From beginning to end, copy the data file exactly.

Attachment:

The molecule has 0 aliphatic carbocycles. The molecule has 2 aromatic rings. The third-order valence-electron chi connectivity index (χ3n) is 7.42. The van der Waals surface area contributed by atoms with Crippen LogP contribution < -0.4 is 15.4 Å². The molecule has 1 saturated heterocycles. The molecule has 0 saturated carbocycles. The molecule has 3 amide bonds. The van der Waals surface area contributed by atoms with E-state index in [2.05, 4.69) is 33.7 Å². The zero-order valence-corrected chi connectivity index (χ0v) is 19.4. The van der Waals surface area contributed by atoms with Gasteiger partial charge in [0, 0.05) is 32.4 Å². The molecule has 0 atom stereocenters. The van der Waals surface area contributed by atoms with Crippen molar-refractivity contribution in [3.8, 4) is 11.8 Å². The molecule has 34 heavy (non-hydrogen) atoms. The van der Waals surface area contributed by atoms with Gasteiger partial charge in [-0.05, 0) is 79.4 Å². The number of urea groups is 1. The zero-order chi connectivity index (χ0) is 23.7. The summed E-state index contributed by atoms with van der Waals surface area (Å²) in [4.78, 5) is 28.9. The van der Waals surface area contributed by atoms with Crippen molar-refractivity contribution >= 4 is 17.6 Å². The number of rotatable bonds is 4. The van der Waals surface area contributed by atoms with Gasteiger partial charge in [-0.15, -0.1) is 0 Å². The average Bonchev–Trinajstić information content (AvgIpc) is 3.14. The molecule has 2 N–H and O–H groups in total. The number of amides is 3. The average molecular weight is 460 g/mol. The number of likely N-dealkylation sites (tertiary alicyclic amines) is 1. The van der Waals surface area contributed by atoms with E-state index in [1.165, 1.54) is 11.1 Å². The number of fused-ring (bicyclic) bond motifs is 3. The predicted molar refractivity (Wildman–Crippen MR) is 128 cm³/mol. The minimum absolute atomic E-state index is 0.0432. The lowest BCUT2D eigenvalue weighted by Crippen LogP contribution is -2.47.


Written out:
The molecule has 0 aliphatic carbocycles. The molecule has 2 aromatic rings. The third-order valence-electron chi connectivity index (χ3n) is 7.42. The van der Waals surface area contributed by atoms with Crippen LogP contribution < -0.4 is 15.4 Å². The molecule has 1 saturated heterocycles. The molecule has 0 saturated carbocycles. The molecule has 3 amide bonds. The van der Waals surface area contributed by atoms with E-state index in [2.05, 4.69) is 33.7 Å². The zero-order valence-corrected chi connectivity index (χ0v) is 19.4. The van der Waals surface area contributed by atoms with Gasteiger partial charge in [0, 0.05) is 32.4 Å². The molecule has 0 atom stereocenters. The van der Waals surface area contributed by atoms with Crippen molar-refractivity contribution in [3.8, 4) is 11.8 Å². The molecule has 34 heavy (non-hydrogen) atoms. The van der Waals surface area contributed by atoms with Gasteiger partial charge in [-0.05, 0) is 79.4 Å². The number of urea groups is 1. The zero-order chi connectivity index (χ0) is 23.7. The summed E-state index contributed by atoms with van der Waals surface area (Å²) in [4.78, 5) is 28.9. The van der Waals surface area contributed by atoms with Crippen molar-refractivity contribution >= 4 is 17.6 Å². The number of rotatable bonds is 4. The van der Waals surface area contributed by atoms with Gasteiger partial charge in [-0.15, -0.1) is 0 Å². The average Bonchev–Trinajstić information content (AvgIpc) is 3.14. The molecule has 2 N–H and O–H groups in total. The number of amides is 3. The average molecular weight is 460 g/mol. The number of likely N-dealkylation sites (tertiary alicyclic amines) is 1. The van der Waals surface area contributed by atoms with E-state index in [1.165, 1.54) is 11.1 Å². The number of fused-ring (bicyclic) bond motifs is 3. The predicted molar refractivity (Wildman–Crippen MR) is 128 cm³/mol. The minimum absolute atomic E-state index is 0.0432. The lowest BCUT2D eigenvalue weighted by Crippen LogP contribution is -2.47.